The Washington PostDemocracy Dies in Darkness

Opinion A city is not just your home

The Harleston Village neighborhood, back, is protected from the Ashley River by only a thin line of large rocks in Charleston, S.C. (Hunter McRae for The Washington Post)
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At age 66, I’ve been around long enough to do the nostalgia tour in a number of places, starting in my hometown of Atlanta. Having lived in D.C. for more than 40 of those years, I and other residents aren’t immune to it here either. But Kathleen Parker’s Aug. 4 Thursday Opinion column “These days, I’m a stranger in my own town” about Charleston, S.C., left me wondering what she really expects. Put the city under plexiglass to keep New Yorkers out? Allow a “downtown in need of repairs” to crumble from the low country heat and humidity?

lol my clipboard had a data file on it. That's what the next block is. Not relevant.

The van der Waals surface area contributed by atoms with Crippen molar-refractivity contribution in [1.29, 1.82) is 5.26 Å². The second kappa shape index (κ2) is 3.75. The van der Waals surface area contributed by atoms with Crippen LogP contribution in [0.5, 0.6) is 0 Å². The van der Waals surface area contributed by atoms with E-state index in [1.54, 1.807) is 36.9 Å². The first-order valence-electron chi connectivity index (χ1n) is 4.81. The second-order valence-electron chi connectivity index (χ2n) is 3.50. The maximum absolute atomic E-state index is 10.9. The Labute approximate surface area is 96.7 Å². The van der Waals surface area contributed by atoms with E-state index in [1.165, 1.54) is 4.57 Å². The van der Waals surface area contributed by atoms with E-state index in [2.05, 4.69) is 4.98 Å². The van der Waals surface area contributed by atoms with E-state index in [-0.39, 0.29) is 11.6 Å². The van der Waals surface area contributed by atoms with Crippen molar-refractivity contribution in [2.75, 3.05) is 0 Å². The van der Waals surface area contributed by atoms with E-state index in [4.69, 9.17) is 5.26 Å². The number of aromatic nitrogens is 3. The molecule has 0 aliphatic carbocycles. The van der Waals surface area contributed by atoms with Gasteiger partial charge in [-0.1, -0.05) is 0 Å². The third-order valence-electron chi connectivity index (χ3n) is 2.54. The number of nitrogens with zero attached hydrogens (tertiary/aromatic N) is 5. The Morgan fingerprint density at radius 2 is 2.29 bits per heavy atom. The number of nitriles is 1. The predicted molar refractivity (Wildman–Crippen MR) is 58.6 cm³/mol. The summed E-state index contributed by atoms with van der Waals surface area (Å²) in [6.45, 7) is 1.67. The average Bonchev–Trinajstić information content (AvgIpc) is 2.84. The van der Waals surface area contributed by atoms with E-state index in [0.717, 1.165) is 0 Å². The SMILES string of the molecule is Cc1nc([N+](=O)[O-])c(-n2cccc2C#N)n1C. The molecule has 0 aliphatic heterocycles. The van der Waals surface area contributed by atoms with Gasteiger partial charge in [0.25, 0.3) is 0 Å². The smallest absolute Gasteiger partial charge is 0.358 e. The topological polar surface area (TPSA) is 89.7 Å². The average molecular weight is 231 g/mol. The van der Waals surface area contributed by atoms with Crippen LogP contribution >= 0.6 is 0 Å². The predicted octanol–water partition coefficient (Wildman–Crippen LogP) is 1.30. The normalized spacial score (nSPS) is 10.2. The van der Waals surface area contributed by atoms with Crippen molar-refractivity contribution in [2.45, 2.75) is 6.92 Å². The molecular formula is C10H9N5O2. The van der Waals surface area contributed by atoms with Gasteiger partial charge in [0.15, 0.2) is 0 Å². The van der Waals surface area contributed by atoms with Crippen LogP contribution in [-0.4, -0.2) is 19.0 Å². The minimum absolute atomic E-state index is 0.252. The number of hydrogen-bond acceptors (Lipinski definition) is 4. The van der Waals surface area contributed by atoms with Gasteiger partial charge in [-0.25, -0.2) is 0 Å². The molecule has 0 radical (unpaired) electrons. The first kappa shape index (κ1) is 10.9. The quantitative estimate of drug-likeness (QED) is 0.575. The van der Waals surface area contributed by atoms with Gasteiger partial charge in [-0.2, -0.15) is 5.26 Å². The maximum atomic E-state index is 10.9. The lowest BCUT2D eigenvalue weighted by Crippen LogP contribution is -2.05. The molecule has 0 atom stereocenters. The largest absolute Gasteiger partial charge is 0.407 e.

Charleston is an original American jewel. Though many people understandably view the city’s antebellum plantations through a different lens — seeing the suffering of the enslaved people who built them.

Charleston may well be underwater in a few decades due to climate change. Better to enjoy what’s there while we still can than moan about what’s lost. And while you’re at it, acknowledge its troubled history. Sorry, Ms. Parker, Charleston doesn’t belong only to you.

Karen Yudelson Sandler, Washington

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